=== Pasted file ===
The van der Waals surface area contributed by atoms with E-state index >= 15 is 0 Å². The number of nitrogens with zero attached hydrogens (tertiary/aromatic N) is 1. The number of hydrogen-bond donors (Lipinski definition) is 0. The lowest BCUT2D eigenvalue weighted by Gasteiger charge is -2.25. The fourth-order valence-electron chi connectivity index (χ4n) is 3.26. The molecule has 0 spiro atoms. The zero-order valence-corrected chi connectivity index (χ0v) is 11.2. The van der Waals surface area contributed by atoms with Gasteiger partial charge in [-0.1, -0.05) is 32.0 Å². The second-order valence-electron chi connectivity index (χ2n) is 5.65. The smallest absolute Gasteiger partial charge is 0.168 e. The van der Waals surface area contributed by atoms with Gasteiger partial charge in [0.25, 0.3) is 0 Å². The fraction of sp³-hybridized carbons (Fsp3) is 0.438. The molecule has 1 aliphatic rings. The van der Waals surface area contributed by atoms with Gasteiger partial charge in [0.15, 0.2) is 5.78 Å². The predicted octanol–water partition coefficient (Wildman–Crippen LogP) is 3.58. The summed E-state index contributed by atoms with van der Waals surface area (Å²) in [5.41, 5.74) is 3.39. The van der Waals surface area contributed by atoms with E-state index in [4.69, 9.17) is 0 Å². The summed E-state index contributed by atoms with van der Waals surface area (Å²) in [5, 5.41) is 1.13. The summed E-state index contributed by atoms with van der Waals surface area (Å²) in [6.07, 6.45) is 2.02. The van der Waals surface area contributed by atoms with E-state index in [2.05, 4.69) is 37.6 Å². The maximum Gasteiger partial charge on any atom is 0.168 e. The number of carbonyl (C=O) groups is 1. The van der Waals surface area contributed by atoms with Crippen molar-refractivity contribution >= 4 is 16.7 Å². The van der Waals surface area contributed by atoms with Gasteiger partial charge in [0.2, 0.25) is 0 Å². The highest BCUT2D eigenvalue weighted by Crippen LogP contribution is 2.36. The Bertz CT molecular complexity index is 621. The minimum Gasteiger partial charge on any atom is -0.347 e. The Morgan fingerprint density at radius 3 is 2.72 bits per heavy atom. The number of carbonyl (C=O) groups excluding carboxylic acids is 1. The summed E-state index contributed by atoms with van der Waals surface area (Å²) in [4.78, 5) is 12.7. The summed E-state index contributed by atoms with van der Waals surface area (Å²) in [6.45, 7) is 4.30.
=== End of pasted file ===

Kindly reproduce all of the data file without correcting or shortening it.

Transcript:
The van der Waals surface area contributed by atoms with E-state index >= 15 is 0 Å². The number of nitrogens with zero attached hydrogens (tertiary/aromatic N) is 1. The number of hydrogen-bond donors (Lipinski definition) is 0. The lowest BCUT2D eigenvalue weighted by Gasteiger charge is -2.25. The fourth-order valence-electron chi connectivity index (χ4n) is 3.26. The molecule has 0 spiro atoms. The zero-order valence-corrected chi connectivity index (χ0v) is 11.2. The van der Waals surface area contributed by atoms with Gasteiger partial charge in [-0.1, -0.05) is 32.0 Å². The second-order valence-electron chi connectivity index (χ2n) is 5.65. The smallest absolute Gasteiger partial charge is 0.168 e. The van der Waals surface area contributed by atoms with Gasteiger partial charge in [0.25, 0.3) is 0 Å². The fraction of sp³-hybridized carbons (Fsp3) is 0.438. The molecule has 1 aliphatic rings. The van der Waals surface area contributed by atoms with Gasteiger partial charge in [0.15, 0.2) is 5.78 Å². The predicted octanol–water partition coefficient (Wildman–Crippen LogP) is 3.58. The summed E-state index contributed by atoms with van der Waals surface area (Å²) in [5.41, 5.74) is 3.39. The van der Waals surface area contributed by atoms with E-state index in [4.69, 9.17) is 0 Å². The summed E-state index contributed by atoms with van der Waals surface area (Å²) in [5, 5.41) is 1.13. The summed E-state index contributed by atoms with van der Waals surface area (Å²) in [6.07, 6.45) is 2.02. The van der Waals surface area contributed by atoms with E-state index in [2.05, 4.69) is 37.6 Å². The maximum Gasteiger partial charge on any atom is 0.168 e. The number of carbonyl (C=O) groups is 1. The van der Waals surface area contributed by atoms with Crippen molar-refractivity contribution >= 4 is 16.7 Å². The van der Waals surface area contributed by atoms with Gasteiger partial charge in [0.2, 0.25) is 0 Å². The highest BCUT2D eigenvalue weighted by Crippen LogP contribution is 2.36. The Bertz CT molecular complexity index is 621. The minimum Gasteiger partial charge on any atom is -0.347 e. The Morgan fingerprint density at radius 3 is 2.72 bits per heavy atom. The number of carbonyl (C=O) groups excluding carboxylic acids is 1. The summed E-state index contributed by atoms with van der Waals surface area (Å²) in [4.78, 5) is 12.7. The summed E-state index contributed by atoms with van der Waals surface area (Å²) in [6.45, 7) is 4.30.